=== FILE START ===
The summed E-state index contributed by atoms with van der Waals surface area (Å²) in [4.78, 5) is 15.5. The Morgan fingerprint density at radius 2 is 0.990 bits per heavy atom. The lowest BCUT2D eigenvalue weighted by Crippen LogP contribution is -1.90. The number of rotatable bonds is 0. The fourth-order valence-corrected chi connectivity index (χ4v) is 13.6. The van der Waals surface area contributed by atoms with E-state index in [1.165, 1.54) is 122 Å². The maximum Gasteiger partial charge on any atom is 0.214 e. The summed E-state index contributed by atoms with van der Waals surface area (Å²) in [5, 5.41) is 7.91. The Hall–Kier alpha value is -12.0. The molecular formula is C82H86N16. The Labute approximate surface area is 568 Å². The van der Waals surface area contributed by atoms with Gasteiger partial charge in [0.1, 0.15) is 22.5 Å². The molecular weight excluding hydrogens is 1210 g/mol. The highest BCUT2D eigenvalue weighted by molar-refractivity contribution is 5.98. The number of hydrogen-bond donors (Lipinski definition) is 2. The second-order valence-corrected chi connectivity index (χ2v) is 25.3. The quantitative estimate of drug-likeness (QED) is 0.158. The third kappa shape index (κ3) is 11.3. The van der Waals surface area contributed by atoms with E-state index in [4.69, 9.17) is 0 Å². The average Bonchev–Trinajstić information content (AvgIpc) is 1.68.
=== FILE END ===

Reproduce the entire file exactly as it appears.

The summed E-state index contributed by atoms with van der Waals surface area (Å²) in [4.78, 5) is 15.5. The Morgan fingerprint density at radius 2 is 0.990 bits per heavy atom. The lowest BCUT2D eigenvalue weighted by Crippen LogP contribution is -1.90. The number of rotatable bonds is 0. The fourth-order valence-corrected chi connectivity index (χ4v) is 13.6. The van der Waals surface area contributed by atoms with E-state index in [1.165, 1.54) is 122 Å². The maximum Gasteiger partial charge on any atom is 0.214 e. The summed E-state index contributed by atoms with van der Waals surface area (Å²) in [5, 5.41) is 7.91. The Hall–Kier alpha value is -12.0. The molecular formula is C82H86N16. The Labute approximate surface area is 568 Å². The van der Waals surface area contributed by atoms with Gasteiger partial charge in [0.1, 0.15) is 22.5 Å². The molecular weight excluding hydrogens is 1210 g/mol. The highest BCUT2D eigenvalue weighted by molar-refractivity contribution is 5.98. The number of hydrogen-bond donors (Lipinski definition) is 2. The second-order valence-corrected chi connectivity index (χ2v) is 25.3. The quantitative estimate of drug-likeness (QED) is 0.158. The third kappa shape index (κ3) is 11.3. The van der Waals surface area contributed by atoms with E-state index in [4.69, 9.17) is 0 Å². The average Bonchev–Trinajstić information content (AvgIpc) is 1.68.